The Fredericton chapter at yesterday's protest against fracking.
CTV reports, "Opponents (are stepping) up efforts to stop shale gas exploration (in New Brunswick), mainly over concerns about what it could do to drinking water. Protesters returned to Route 126 near Moncton on Friday, two days after three demonstrators were arrested at the site."
The Council of Canadians Fredericton chapter was present at yesterday's demonstration. Protests have been held every day since thumper trucks appeared on the road on Tuesday. Protesters have been stopping these trucks from doing seismic testing for SWN Resources in Kent County.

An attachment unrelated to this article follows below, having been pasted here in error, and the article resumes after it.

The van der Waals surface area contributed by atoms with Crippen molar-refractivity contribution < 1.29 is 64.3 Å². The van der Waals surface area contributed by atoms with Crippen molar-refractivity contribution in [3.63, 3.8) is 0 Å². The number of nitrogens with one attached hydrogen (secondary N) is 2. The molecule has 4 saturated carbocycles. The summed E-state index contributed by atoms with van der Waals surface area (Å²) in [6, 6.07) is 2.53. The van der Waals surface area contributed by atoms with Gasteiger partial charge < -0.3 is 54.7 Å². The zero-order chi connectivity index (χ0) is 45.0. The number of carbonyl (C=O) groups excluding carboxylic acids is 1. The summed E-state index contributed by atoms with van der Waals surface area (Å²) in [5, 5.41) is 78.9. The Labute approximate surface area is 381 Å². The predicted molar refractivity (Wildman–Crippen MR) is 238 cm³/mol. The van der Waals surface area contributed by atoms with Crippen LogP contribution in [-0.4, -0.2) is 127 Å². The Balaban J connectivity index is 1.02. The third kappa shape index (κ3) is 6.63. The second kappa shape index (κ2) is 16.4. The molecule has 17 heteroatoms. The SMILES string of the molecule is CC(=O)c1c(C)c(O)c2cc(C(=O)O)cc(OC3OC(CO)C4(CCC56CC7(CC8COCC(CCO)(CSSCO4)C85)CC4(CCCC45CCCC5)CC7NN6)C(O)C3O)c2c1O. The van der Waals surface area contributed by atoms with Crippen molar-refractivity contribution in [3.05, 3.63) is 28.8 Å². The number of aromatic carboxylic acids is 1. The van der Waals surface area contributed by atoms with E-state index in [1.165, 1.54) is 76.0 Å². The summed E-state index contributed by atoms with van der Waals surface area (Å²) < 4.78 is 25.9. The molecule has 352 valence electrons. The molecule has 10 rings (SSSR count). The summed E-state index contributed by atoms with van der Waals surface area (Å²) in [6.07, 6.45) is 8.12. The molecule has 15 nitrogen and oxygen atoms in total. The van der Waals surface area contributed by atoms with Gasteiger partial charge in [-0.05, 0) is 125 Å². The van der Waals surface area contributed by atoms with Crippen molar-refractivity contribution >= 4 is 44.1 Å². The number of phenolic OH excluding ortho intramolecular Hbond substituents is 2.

CTV also reports, "Susan Levi-Peters of the Elsipogtog First Nation says it’s a matter of not being consulted about shale gas exploration in a meaningful way. ...Maxime Daigle owns a property close to where the seismic testing is headed. Daigle says the government does not have a social licence to issue exploration permits. ...Ronald Babin, an environmental sociology professor at University de Moncton, says the public is growing increasingly concerned about the issue. ...Dr. Leo Picard, a doctor at the George Dumont Hospital in Moncton, says the medical community has serious concerns about fracking and he had hoped to see more attention paid to a report by the province’s chief medical officer. ...(And) Brad Walters, a professor of environmental studies at Mount Allison University, predicts the number and size of fracking protests will only increase. 'A combination of things coming together here…there is this network of over 30 groups across the province who are talking to each other and are very strongly opposed to shale gas development', says Walters."